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Scientific Name: Glaucidium gnoma


This is a little woodland species, with a small head, stout body, short wings, and a long tail. Females are larger than males. Plumage is brown above, with spotting on the head, neck, and upper parts; the breast, belly and flanks are whitish and streaked dark brown; the brown tail is barred. The face has white and brown bands, with yellow eyes and bill, and a white chin; the throat is brown with white spots. Large, black, false eye spots on the back of the head may help the little owl evade predators, by giving the impression that this bird is bigger than it really is. Plumage is similar between the sexes, although males may be slightly grayer, and females slightly redder in coloring. This owl will sometimes adopt a concealment posture, erecting little feather tufts on the head, compressing the body feathers, and drawing one wing across the front of the body to blend into a wooded background. Flight is mostly short, perch to perch movements, in a low, undulating pattern just above the ground.

Length: 6.75″ ave.
Wingspan: 12″ ave.
Weight: 2.5 oz. ave.

[Pygmy Owl Newly Released] State and federally protected.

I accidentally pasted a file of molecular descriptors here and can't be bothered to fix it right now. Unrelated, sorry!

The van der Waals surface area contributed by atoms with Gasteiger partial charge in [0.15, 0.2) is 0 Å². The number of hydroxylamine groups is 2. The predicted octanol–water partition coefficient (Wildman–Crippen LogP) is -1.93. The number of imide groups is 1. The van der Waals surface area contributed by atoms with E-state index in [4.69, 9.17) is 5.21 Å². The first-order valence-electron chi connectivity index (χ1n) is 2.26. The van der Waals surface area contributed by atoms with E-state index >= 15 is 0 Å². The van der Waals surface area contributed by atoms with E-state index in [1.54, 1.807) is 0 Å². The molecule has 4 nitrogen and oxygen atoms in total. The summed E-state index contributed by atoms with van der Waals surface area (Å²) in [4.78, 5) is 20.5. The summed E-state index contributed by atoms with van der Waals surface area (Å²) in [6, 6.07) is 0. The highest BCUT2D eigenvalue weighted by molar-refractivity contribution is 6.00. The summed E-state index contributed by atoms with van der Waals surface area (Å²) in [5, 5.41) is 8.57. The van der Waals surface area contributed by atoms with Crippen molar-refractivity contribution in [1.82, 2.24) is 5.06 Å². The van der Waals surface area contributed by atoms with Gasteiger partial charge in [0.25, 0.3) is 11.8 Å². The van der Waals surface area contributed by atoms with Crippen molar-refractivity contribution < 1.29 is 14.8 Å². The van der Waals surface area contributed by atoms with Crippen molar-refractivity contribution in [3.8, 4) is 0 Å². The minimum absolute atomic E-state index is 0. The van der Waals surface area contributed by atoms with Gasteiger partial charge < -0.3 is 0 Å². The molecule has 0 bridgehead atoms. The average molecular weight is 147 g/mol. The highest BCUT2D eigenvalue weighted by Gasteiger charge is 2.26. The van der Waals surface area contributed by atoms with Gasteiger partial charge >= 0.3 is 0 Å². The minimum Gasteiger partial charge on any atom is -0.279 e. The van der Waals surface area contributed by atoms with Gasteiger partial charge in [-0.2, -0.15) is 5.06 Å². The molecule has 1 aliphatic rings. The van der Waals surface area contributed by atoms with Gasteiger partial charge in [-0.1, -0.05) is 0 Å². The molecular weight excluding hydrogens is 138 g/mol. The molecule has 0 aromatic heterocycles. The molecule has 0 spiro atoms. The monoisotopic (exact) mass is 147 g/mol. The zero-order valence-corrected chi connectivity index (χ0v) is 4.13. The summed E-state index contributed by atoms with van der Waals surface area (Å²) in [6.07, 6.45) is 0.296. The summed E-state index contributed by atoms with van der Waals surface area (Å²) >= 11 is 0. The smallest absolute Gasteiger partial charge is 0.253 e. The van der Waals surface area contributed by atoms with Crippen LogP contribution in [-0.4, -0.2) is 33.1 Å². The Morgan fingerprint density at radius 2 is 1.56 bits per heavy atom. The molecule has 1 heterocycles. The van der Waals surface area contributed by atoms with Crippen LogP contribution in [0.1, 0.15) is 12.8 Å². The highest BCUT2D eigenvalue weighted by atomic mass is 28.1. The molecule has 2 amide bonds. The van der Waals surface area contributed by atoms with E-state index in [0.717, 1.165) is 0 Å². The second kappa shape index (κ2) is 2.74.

This little owl has adapted to a variety of forest habitats with nearby clearings, from deciduous bottomlands, to high elevation coniferous forests, to wooded canyons in arid regions. Any forest environment where cavities excavated by woodpeckers make nest sites available.

The characteristic call of this little owl is several toots, one or two seconds apart, followed or preceded by a higher-pitched, rapid trilling note.

Northern Pygmy Owls rely on woodpeckers to create cavities suitable for nest building, although natural cavities will also be used if available. These owls use bark strips, feathers, mosses and lichen to line their nests. The few nests found have been surprisingly deep – as much as 36″.

Sometimes collide with vehicles, or fly into windows. Forest habitat for this species is lost through removal of nesting snags with woodpecker holes.

Ranges from Alaska and western Canada, down into mountainous areas of the western US and Mexico, to Central America. Resident year-round throughout its range, it moves to lower elevations in winter.

Special Thanks for range maps:

Dan Gleason
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